NTSB Identification: MIA98FA040.
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Accident occurred Sunday, November 30, 1997 in CROSS CITY, FL
Probable Cause Approval Date: 10/30/1998
Aircraft: Commander 114B, registration: N302RS
Injuries: 3 Fatal.
NTSB investigators either traveled in support of this investigation or conducted a significant amount of investigative work without any travel, and used data obtained from various sources to prepare this aircraft accident report.
The non-instrument rated pilot received 5 weather briefings before departing on a planned VFR flight to his destination airport. He was informed that VFR flight was not recommended, and was briefed on AIRMET information concerning marginal VFR and turbulence. The pilot departed, and while en route, he reported that he would attempt to remain below clouds at 3,500 feet msl. Later, he descended to 3,300 feet in an attempt to remain VFR. About 15 minutes later, the airplane descended slightly, then climbed to 3,700 feet. After that, the airplane entered a left descending 270 degree turn, then radar contact was lost. Subsequently, the airplane had an in-flight collision with a tree, water, and terrain. There was evidence that initial impact (with the tree) was in a left wing low, descending attitude. About 40 miles east, the Gainesvill, FL, weather was in part: 700 to 900 feet broken, 1,800 feet overcast, visibility 7 miles, wind from 240 degrees at 9 knots. No preimpact mechanical malfunction or failure of the engine or airframe was found. Review of the pilot's logbook revealed he had logged 1.1 hours of dual hooded flight and 1.7 hours of dual instrument flight.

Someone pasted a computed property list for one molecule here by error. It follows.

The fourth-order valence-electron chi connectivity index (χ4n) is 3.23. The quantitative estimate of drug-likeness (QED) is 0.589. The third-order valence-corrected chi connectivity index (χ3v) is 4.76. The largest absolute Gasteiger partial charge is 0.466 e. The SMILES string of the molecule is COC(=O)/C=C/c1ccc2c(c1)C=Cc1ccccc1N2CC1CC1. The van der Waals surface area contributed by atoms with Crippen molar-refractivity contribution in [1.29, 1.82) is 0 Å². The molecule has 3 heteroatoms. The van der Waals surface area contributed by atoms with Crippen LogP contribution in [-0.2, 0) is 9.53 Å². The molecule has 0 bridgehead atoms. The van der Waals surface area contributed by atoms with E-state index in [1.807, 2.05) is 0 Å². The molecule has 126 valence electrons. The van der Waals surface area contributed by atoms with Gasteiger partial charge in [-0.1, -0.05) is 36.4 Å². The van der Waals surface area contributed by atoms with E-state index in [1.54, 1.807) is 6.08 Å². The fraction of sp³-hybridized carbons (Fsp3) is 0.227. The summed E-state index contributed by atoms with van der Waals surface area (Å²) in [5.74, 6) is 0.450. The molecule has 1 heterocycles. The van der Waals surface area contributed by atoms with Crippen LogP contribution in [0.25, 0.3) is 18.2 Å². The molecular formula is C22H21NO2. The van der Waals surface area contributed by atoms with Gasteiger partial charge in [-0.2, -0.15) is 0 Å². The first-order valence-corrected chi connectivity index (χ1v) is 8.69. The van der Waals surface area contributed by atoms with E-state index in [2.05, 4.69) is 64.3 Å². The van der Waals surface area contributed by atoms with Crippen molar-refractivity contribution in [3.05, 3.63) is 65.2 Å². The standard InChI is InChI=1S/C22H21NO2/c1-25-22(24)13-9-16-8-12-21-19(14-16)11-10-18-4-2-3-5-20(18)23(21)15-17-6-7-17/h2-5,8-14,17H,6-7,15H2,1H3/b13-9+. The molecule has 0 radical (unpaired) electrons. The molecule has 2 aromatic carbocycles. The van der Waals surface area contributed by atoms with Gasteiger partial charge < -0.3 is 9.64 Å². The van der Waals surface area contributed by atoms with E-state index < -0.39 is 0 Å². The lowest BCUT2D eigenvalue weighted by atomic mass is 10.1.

The National Transportation Safety Board determines the probable cause(s) of this accident to be: VFR flight by the noninstrument-rated pilot into instrument meteorological conditions (IMC), and his failure to maintain control of the aircraft, due to spatial disorientation, which resulted in an uncontrolled descent and collision with the terrain (tree, ground & water). Related factors were: the adverse weather condition (low clouds/ceiling), and the pilot's lack of instrument experience. Full narrative available
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